In this environment of religious and political turmoil, some men, driven by ambition, founded new religious sects; others claimed to be the Mahdi [the Shia messiah], appearing after his long concealment to restore justice to the world. Ibn Kathir, in a discussion of the Nusayris’ attack against the city of Jabalah in the year717/1217, relates a story of a certain Nusayri man who claimed to be the Mahdi.


At this time according to Ibn Kathir, the Nusayris were in rebellion. Leading the rebels was a man who had at various times claimed to be Muhammad — the Mahdi, Ali ibn Abi Talib, and even Muhammad ibn Abdullah (the Prophet of Islam). He declared that the Muslims were infidels, and the Nusayris are the true believers. He deceived many people, who followed him in attacking and pillaging the town of Jabalah. As they left the ravaged town they cursed the two Khulafa’ Abu Bakr and Umar radiya Llahu ‘anhuma, and shouted, “There is no God but Ali, no veil but Muhammad, and no door but Salman.” In their distress, the inhabitants of Jabalah cried out for help, but no help came. Ibn Kathir goes on to say this Mahdi pretender ordered his men to ravage Muslim places of worship and turn them into taverns selling wine. Whenever the Nusayris captured a Muslim, they commanded him to say, “There is no God but Ali. Worship your God Ali, who causes people to live and die, in order to spare your blood.”[30]


Ibn Battuta, who arrived in Syria in 1326, gives a similar account of this Mahdi pretender. He states that an unknown man arose to prominence among the Nusayris pretending to be the Mahdi. Promising to rule the sect, he divided the land of Syria among his many followers, assigning them to conquer different parts of the country. When he commanded them to go forth, he gave them olive branches, saying, “By these conquer, for they are your authorisation.” He ordered his followers to attack the Muslims, beginning with the town of Jabalah. They stormed the town while the inhabitants were at Friday prayers, entering the houses and ravishing the women. Some of the rebels were killed by the Nusayris, however.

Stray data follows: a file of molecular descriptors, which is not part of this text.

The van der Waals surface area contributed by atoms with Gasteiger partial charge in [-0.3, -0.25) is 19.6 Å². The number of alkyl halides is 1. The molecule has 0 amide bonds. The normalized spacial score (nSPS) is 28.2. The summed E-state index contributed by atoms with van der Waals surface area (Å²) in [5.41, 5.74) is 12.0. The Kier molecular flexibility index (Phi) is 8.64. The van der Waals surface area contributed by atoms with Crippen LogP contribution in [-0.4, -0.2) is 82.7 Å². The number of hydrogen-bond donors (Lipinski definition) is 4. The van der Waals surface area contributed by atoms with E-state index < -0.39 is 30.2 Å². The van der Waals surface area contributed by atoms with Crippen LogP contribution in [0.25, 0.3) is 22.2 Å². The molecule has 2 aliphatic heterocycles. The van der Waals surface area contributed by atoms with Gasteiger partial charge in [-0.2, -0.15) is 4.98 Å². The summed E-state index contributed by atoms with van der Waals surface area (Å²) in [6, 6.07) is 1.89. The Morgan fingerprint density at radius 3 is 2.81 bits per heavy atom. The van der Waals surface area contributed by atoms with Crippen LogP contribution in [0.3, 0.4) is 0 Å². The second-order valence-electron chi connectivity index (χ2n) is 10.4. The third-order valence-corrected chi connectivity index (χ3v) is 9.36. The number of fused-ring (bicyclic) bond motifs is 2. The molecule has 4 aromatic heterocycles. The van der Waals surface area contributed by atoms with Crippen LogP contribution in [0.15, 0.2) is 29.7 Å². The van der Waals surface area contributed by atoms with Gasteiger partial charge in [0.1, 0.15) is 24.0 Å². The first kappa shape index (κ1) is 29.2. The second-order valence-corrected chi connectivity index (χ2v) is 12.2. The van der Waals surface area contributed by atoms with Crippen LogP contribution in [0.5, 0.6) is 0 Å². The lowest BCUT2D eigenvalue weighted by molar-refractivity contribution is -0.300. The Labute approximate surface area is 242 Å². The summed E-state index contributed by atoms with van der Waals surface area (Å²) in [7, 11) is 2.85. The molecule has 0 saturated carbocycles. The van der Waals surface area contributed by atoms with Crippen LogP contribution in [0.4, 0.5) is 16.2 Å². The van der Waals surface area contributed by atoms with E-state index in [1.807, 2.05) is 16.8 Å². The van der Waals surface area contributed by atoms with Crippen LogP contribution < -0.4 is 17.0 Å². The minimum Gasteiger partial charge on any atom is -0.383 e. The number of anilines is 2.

When news of this Mahdi pretender reached al Malik al Nasir [Sultan of Egypt, 1310-40], who also controlled Syria, he ordered that the Nusayris who had killed the followers of the Mahdi pretender should themselves be put to death. But the Muslims explained that the Nusayri farmers were employed to till the land, and if they were killed, the Muslims would have no one to raise crops for them. So al Malik al Nasir revoked his order.[31]


The accounts of Ibn Kathir rahimahu Llah and Ibn Battuta rahimahu Llah are significant because they reveal that the Nusayris are Ghulat who deify Ali, believing the Prophet of Islam salla Llahu ‘alayhi wa sallam is just a “veil” of Ali radiya Llahu ‘anhu, who considers Sunni Muslims to be their adversaries. Ibn Kathir, especially, implies that the Nusayris are not Muslims, but rather enemies of Islam. We shall elaborate on this point later.


From 1317, when the Nusayri Mahdi pretender appeared, until 1516, when the Ottoman Sultan Salim I, nicknamed “The Grim” (d. 1520), defeated the last of the Mamluk sultans, Qansawh, at Marj Dabiq near Aleppo, the Nusayris’ country remained under the control of the Mamluks. The most important occurrence affecting the countries of the Middle East, especially Syria and Iraq, during this period was the conquest of the region by another Mongol, Timur Lang (Tamerlane, d. 1405).


In 1392, Timur conquered Iraq and parts of Syria and Turkey. Turning back to Syria, he occupied Damascus and Aleppo in 1401. The conquered people practiced a wide range of religious belief; the Muslims, who formed the majority, including Sunnis, Shia’s, and Sufis. To consolidate his position, Timur exploited their differences to his advantage.[32]


Since Sufism and the Sufi orders were prevalent in the fourteenth century, Timur established strong relations with such paragons of Sufism as the Sheikhs Shams al Din al Fakhuri, Abu Bakr al Khawafi, and Muhammad Barak, who were considered saints in their time.[33] On their part, the Sufis supported Timur, praising his actions as miracles worked by divine inspiration.[34]